Interview

"The security of going onto Nintendo Switch is a lot better than mobile and PC"

"The security of going onto Nintendo Switch is a lot better than mobile and PC"

With work on Bad North just about wrapped up, Plausible Concept’s Oskar Stålberg (pictured main, left) and Richard Meredith (pictured main, right) find themselves with a rare moment of calm and in an ample moment to reflect on Bad North's developmental journey.

A self-stylised charming but brutal real-time tactics rogue-lite, Plausible Concept’s maiden title pits you against a horde of Viking invaders who are out to claim your quaint plot of land.

Throw in a beautiful array of watered down tones to the visuals and war rarely appears so serene. That is until the Vikings come. 

Back around November 2016, however, masterminding the tactics of battle wasn’t to be the focus of the gameplay. Instead it was going to be centred on a cat that may have had an occupation as a mailman.

Postman cat

“I started, actually, building something quite different with some sort of turn-of-the-century houses with winding staircases,” Stålberg tells us.

“I was going to make a game where you were a little cat, possibly a mailman cat, who would deliver mail in these weird towers.

"But I didn’t manage to make that fun, so I added some violence instead. As that’s how you make games fun apparently!”

The project would start to take on a shape more akin to Bad North around New Year. A fan of another tower-defence game called Revenge of the Titans, Stålberg was inspired by its minimalist visual style along with the strategy and melee-based combat of the Total War series.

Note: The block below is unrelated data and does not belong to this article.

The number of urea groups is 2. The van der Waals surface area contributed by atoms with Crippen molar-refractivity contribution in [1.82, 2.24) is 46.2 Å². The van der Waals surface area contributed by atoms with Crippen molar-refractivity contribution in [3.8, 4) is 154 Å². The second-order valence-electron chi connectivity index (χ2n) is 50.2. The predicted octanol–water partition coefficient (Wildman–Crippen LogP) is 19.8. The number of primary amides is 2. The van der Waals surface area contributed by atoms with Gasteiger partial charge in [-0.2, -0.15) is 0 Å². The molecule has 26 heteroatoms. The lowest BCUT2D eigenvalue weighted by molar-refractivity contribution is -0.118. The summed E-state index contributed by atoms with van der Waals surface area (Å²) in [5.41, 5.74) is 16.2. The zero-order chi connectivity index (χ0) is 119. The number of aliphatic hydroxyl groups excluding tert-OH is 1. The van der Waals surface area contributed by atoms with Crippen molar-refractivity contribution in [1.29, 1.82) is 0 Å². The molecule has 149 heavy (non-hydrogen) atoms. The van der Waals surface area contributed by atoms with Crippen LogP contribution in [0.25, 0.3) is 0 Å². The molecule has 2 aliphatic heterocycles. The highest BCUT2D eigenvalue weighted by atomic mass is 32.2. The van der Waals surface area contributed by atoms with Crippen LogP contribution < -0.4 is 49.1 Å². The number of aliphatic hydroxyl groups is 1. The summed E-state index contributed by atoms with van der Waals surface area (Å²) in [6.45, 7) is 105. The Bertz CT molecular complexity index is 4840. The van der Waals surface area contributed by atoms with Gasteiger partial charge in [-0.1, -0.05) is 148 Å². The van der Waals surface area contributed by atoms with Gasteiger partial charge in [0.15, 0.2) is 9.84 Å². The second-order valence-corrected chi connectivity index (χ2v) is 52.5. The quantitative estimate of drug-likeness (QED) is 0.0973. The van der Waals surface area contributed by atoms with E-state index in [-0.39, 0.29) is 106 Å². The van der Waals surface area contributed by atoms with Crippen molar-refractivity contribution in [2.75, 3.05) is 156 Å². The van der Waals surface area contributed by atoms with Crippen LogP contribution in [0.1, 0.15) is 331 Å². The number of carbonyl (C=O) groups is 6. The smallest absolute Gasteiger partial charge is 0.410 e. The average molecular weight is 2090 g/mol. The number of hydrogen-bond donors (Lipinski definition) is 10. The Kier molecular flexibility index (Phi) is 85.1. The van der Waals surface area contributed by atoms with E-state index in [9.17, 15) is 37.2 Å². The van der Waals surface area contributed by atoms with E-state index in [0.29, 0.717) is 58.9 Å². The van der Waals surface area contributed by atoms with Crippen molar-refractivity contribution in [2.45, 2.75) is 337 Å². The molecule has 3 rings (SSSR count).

I was going to make a game where you were a little cat, possibly a mailman cat.
Oskar Stålberg

The introduction of Vikings then followed on as a logical step as invaders had to use boats to reach the small islands of the game.

“I always wanted to explore what you could do with those ebbs and flows of a melee battlefield with units getting tossed around and having to constantly re-evaluate their formation,” says Stålberg.

“I was also quite interested in the path findings you would have to do to guide a lot of units at the same time around a complex map with a lot of overhangs and passages.”

A veteran of Ubisoft and Monument Valley developer Ustwo, Stålberg built up a signature art style that made its way into Bad North. While a fan of the minimalist visuals Revenge of the Titans had on show, smaller 3D environments had always been present in Stålberg’s art.

Oskar Stålberg's art-work

“Small diorama-like environments have been a thread throughout all my art for quite some time,” says Stålberg.

“I have done a bunch of illustrations where I take pictures of little pieces of the environment, like a mushroom or a rotten tree-stump or something like that, and draw little houses on it.

“So I have always been attracted to these little compact little worlds where you can see everything at once.”

Coding muscle

The thread of minimalism is also something that finds itself woven through the gameplay.

We’re focusing on a different audience that seems to be interested in playing strategic games like this but were put off by the complexity and the up-front demands of a typical RTS.
Richard Meredith

Having joined the team around April of 2017 to add some coding muscle, co-developer Meredith believes balancing a minimalist approach with real-time strategy tropes allows them to make Bad North more inclusive for players.

“We’re focusing on a different audience that seems to be interested in playing strategic games like this but were put off by the complexity and the up-front demands of a typical RTS,” says Meredith.